Adults often lose energy and diminish productivity during transitions and children often have a rough time moving between activities, resulting in strong emotional reactions.
Relaxing and setting intentions before transitions helps you restore your energy and helps children adjust to changes and settle into comfortable rhythms.
Transitions happen several times throughout the day.
From awake to sleep.
From home to commute.
From commute to desk.
From intense brainstorming sessions to email time.
From work to home.
From awake to asleep.
You get it.
How to better manage transitions and boost energy & productivity:
- Start the day with a positive mindset: Approaching your first transition is as simple as saying to yourself before you even get out of bed, “I got enough sleep and I have enough time to get ready.” See this Thrive Global article for more on the importance of tackling this first transition.
- Practice a short relaxation and intention exercise between activities: Decide how you want to feel and what you want to bring to the next activity. Click here for a two-minute relaxation and intention setting guide.
- Avoid unnecessary transitions: Many transitions are inevitable and important parts of our day. However, most are avoidable. Like switching from your email, to your phone and to a presentation you’re drafting multiple times in a brief period. Avoiding excess transitions will preserve energy and boost productivity.
- End on a high note: End your day (and last transition) with gratitude. You can write down specific things you are thankful for each day in a journal, say a short thank-you prayer or simply remember your favorite part of the day as you lie down to go to sleep.
How to help children adjust to transitions:
- Establish a rhythm for wake and sleep times: Do the same thing each morning, such as a hug and a kiss and walking to get a drink of water followed by getting dressed. Turn on the same music each night at bedtime.
- Use singing to signal changes in activities: Using a “clean-up” or “wash up” song to alert children that it’s time to clean up or time to take a bath gives them notice that it’s almost time to switch activities. Then they will learn and anticipate the next steps and won’t be caught off guard.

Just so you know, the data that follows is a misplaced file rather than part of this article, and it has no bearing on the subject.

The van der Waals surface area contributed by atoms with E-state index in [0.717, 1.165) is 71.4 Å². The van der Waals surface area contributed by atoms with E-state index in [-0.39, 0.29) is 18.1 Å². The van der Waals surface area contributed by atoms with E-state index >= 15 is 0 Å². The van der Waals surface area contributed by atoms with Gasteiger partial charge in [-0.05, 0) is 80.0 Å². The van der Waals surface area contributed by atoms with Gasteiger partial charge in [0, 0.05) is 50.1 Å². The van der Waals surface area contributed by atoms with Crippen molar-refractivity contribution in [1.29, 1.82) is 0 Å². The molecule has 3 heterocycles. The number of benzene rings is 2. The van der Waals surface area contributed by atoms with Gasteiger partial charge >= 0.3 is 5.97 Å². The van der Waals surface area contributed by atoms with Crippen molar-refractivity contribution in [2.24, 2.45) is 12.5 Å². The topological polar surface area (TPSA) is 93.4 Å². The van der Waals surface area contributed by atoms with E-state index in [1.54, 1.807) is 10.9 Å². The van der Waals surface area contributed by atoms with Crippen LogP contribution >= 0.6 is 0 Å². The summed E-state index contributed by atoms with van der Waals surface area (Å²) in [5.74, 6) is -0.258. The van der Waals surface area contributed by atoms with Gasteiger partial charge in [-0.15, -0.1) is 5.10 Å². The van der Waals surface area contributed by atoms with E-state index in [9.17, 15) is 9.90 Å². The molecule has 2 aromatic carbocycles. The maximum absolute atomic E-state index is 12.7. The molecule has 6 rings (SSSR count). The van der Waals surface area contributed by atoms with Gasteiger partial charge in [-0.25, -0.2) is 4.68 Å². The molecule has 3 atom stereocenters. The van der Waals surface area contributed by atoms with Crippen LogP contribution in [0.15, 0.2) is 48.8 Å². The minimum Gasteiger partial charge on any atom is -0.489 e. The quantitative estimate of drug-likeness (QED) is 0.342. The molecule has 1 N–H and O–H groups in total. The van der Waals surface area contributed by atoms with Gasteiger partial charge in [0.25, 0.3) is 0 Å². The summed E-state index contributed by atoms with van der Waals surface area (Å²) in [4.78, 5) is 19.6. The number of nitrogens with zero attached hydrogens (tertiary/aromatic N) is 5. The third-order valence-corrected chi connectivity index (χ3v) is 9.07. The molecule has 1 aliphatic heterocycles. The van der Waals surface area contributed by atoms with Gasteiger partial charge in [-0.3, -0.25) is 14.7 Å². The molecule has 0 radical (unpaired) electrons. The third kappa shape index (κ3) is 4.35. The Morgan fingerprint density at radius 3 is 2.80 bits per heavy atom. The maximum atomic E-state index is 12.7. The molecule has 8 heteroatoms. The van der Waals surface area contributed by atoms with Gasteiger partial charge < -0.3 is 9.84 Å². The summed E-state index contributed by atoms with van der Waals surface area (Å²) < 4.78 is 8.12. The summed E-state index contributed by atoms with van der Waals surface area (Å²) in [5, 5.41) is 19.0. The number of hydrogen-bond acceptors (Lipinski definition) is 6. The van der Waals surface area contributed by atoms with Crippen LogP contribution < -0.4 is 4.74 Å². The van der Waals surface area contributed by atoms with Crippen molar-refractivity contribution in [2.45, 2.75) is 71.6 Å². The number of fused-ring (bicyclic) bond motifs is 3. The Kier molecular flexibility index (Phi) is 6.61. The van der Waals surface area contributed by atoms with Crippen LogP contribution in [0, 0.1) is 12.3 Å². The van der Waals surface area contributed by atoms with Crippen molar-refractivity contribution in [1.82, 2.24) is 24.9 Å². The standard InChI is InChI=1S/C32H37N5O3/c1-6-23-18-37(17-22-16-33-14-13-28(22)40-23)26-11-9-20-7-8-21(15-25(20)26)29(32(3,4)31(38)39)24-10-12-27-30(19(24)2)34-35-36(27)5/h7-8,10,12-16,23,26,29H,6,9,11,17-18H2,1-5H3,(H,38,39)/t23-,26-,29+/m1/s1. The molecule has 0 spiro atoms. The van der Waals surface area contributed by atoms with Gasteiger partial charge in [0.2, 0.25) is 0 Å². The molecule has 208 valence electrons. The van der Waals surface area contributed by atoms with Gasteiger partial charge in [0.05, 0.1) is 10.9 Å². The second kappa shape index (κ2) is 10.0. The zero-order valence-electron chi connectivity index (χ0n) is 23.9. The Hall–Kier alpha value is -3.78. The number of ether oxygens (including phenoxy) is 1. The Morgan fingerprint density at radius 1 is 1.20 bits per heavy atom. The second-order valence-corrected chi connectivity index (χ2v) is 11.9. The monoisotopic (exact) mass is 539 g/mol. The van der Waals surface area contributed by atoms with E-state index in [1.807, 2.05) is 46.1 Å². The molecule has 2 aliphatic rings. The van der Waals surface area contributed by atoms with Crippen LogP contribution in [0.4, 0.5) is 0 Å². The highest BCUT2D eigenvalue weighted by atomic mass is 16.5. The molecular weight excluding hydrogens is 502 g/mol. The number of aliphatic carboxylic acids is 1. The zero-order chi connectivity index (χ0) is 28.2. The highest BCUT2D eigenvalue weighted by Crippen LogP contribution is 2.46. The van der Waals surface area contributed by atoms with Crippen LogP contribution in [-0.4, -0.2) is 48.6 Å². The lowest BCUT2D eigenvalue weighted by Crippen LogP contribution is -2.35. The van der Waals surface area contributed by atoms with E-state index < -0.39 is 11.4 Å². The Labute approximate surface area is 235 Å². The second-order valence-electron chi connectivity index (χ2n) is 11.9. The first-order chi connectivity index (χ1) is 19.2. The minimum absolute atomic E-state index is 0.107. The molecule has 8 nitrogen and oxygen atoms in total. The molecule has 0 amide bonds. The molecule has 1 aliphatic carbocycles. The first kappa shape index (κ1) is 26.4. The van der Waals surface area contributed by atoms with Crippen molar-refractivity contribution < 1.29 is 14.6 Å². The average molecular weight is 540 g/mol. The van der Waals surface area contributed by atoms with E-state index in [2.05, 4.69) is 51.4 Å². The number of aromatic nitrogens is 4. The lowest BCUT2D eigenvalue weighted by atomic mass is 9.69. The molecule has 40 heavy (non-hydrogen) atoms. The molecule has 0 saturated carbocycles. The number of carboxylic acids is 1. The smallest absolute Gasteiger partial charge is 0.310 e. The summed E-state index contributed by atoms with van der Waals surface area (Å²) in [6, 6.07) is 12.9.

- Sequence child-focused time and rest periods: Giving children time to recharge is good for everyone. If you go to the zoo follow it up with some quiet time at home.
- Use kind authoritative statements: Too many choices can be overwhelming for young children. If the desired outcome isn’t a choice, phrase it as a statement rather than a question, “It’s time to get ready for bed” rather than, “Do you want to put on your pajamas?” And if you want to make chicken for dinner, make chicken for dinner and don’t ask your 3-year-old what she wants to eat for dinner.
The unexpected transitions
Of course, we can’t predict all transitions.
Sometimes a presentation is cut short by an office fire drill.
Or perhaps your husband drops a smoothie, sending green liquid and shards of glass all over the kitchen floor and you need to take a break from your work from home time to help clean up.
Not that this happened this morning or anything…I love you babe.
The unplanned transitions can often be the most challenging ones.
This is when committing a few of the transition relaxation exercise phrases and questions to memory are clutch.
When an unexpected transition occurs, take a few slow breaths and ask yourself these three questions:
- How do I want to feel?
- How can I bring positive energy to this situation?
- How can I bring joy to others?
So, you’ve just finished reading this article.
What’s your next activity?
Take two minutes to relax and set the intention using this guided script.